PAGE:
Paul Bender: It would be a compromise, but it would be a mess. Because what do you do? What do you do with these people? A couple moves, couple who moved to Tennessee, if they don't have to recognize the California marriage, those people who have been married with children for several years, all of the sudden that family is destroyed when they go to Tennessee and they don't have all of the rights they had. For example, suppose one of them dies. In Tennessee, one, only one of them could adopt the children. So, if that one dies, the other one has no rights to the children. That kind of thing is -- they have been file -- they can file a federal joint tax return because the Federal Government treats them as married, if they were married in a state that permits it. A state is going to stay -- take Arizona, income for Arizona, is your gross income on the -- adjusted gross income on the federal return. If you are a married couple and you are doing that some place else and you come here, you have to file separately here, even though in Arizona, even though you're entitled to file a joint return, your state return, how is Arizona going to get the people's income from the federal return because the federal returns is a joint return that Arizona won't recognize.

Ted Simons: As far as the compromise is concerned, and I don't know how broad or narrow a ruling like this would be, but the idea is okay, states can do what they want to do, you still have to recognize -- I mean, it seems illogical --

Paul Bender: Hard to believe. Once you say they have to recognize gay marriage in other states, it is very hard to maintain that they can say the citizens in this state who never went to another state -- I thought the second argument really made stronger the argument in the first case that the bans on gay marriage are unconstitutional. It is an interesting constitutional issue which has never been decided and it will be interesting to see what theory the court uses. Will they say that sexual orientation is a suspect classification? That would mean that a whole lot of laws that might bear on gay people would be unconstitutional. Or will they say that a ban on gay marriage is irrational? There may be other things that you can do for gays, but a ban on gay marriage doesn't pass the rationale test, which is the lowest level. That's hard to say because you have so many states in which the people voted to ban gay marriage.

Ted Simons: So, we should get a ruling this summer.

Paul Bender: We get a ruling by the end of June.

Ted Simons: Okay. Before you go, we have a couple of minutes left. A lethal injection case out of Oklahoma that the court -- Arizona attorney apparently argued this case. This deals with death penalty and this drug that apparently isn't working so well.

Paul Bender: Right. The drug that the states and I think every state was using lethal injection, that the states have been using, manufacturers of the drug and there are two of them, refused to make it anymore. So you can't get it. You have to find something else. And the states have settled on something that there is some evidence that does not completely render the person unconscious when they start stopping his heart and stopping his breathing and that could be very, very painful. Nobody, of course, knows because when the people are dead, you can't ask them what -- how bad it was. And so the court has to decide whether it is cruel and unusual punishment. They said lethal injections were okay a few years ago. Now the claim is being made hey, you can't be sure that this is not cruel and unusual punishment. And if you can't be sure that it is not, you have to stop it. States have to come up with a system that you know, unless some horrible accident, is going to not be proven --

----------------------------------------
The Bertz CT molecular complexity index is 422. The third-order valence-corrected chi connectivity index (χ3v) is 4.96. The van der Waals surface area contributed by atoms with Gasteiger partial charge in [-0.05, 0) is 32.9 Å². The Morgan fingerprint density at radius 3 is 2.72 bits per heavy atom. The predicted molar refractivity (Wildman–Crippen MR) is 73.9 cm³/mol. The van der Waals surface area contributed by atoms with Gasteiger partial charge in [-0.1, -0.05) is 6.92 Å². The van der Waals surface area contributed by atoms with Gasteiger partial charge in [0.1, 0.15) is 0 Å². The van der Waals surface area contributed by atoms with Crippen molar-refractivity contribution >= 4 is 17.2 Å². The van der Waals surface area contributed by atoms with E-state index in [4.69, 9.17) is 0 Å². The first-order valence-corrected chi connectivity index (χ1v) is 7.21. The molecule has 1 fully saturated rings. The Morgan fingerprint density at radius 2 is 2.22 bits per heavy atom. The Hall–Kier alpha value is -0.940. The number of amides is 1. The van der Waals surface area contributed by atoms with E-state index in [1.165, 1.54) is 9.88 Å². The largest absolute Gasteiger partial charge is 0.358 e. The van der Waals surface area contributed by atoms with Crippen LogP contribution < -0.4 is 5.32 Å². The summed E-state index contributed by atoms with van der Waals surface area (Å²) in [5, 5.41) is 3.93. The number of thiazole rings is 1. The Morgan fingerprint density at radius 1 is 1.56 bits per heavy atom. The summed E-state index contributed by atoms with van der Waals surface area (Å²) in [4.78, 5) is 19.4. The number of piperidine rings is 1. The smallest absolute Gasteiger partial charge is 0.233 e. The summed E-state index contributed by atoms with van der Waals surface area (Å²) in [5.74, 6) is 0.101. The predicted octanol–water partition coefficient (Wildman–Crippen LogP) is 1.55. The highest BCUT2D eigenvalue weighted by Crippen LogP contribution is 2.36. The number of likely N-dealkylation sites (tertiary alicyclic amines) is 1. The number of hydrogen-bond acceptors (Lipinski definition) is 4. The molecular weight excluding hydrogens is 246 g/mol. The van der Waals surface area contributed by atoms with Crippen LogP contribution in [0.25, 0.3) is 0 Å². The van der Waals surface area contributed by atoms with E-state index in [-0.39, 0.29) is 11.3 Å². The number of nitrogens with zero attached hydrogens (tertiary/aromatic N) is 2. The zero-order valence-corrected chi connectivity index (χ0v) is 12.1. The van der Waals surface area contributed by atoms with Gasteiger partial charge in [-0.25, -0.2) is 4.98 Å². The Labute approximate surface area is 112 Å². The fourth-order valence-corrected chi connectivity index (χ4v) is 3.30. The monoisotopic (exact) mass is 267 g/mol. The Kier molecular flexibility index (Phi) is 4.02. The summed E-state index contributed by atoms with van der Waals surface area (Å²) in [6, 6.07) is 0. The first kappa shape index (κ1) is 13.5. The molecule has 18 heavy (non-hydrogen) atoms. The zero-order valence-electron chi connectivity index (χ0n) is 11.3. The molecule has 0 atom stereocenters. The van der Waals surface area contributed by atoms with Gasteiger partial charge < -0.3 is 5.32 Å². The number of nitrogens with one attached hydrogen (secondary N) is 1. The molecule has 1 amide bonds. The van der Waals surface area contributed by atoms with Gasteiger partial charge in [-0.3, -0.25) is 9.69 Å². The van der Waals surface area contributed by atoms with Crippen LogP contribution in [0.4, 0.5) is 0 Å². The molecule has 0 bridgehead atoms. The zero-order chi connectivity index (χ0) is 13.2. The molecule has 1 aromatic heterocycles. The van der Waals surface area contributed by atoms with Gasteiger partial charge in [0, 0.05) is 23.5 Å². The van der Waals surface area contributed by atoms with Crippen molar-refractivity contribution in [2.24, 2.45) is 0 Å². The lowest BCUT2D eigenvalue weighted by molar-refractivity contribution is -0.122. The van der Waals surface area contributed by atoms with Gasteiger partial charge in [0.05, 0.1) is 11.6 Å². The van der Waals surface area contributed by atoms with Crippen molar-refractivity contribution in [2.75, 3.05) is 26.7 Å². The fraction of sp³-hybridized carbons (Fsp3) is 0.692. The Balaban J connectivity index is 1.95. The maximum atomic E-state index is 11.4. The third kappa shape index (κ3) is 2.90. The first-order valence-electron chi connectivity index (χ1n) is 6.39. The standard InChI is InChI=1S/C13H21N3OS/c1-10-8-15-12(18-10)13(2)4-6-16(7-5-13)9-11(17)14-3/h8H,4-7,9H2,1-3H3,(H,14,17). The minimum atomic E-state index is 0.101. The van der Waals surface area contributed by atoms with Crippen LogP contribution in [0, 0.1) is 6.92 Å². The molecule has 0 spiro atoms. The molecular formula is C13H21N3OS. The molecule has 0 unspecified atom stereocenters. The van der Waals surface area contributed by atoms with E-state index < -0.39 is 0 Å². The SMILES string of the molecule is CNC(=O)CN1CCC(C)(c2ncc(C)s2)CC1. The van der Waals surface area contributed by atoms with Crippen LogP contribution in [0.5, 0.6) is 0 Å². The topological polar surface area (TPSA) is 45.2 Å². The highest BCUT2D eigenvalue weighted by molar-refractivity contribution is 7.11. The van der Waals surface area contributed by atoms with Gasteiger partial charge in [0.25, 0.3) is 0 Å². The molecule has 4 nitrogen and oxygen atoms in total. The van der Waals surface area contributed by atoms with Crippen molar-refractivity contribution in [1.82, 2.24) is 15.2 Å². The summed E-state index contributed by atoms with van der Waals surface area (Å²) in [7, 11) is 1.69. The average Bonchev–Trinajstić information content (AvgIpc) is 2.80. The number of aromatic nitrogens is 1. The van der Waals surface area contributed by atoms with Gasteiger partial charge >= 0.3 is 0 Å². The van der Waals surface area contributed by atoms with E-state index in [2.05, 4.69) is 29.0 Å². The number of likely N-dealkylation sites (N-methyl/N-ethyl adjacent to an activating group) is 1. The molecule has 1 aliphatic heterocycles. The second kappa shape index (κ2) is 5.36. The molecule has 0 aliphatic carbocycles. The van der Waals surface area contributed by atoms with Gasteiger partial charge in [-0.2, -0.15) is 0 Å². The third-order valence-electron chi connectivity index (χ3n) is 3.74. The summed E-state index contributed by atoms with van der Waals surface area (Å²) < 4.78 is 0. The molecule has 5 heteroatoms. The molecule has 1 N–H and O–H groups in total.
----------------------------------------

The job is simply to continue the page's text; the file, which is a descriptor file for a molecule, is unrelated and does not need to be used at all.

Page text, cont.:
Ted Simons: Broad and narrow rulings, what do you see on this one --

Paul Bender: It depends on which way they hold. If they were to hold that this drug combination is unconstitutional, that would be -- that would make it very difficult for states to carry out the death penalty anywhere because they can't get the drugs that they are sure are okay. I don't think that would get most states -- that still have the death penalty to repeal that, but it would have a big impact. Whereas if they rule this is okay, then things continue the way they are. I mean, the way they are is very disturbing because you -- we had one in Arizona, somebody really seemed to be suffering.

Ted Simons: Right.

Paul Bender: And I think the court in general would not be willing to say you can make people suffer like that.

Ted Simons: You think the court will basically go against the --

Paul Bender: If I have to guess, I would guess that they would say these executions are okay. And the main reason I say that is that they -- one of the main reasons, that they permitted somebody to be executed with this material. They didn't stay his execution. And then a week later they took these cases.

Ted Simons: Interesting.

Paul Bender: So, if they're going to let somebody be executed under the same drug that they're now considering whether it is cruel and unusual, I think it is hard for them to say it is cruel and unusual because they just permitted something that was unconstitutional.

Paul Bender: Like we talked about with gay marriage, you go down one avenue it is kind of hard to come back.

Ted Simons: Great stuff. Always good to have you here. Thank you for joining us.

Paul Bender: Nice to be here, Ted.

 

Paul Bender:Law Professor, Arizona State University;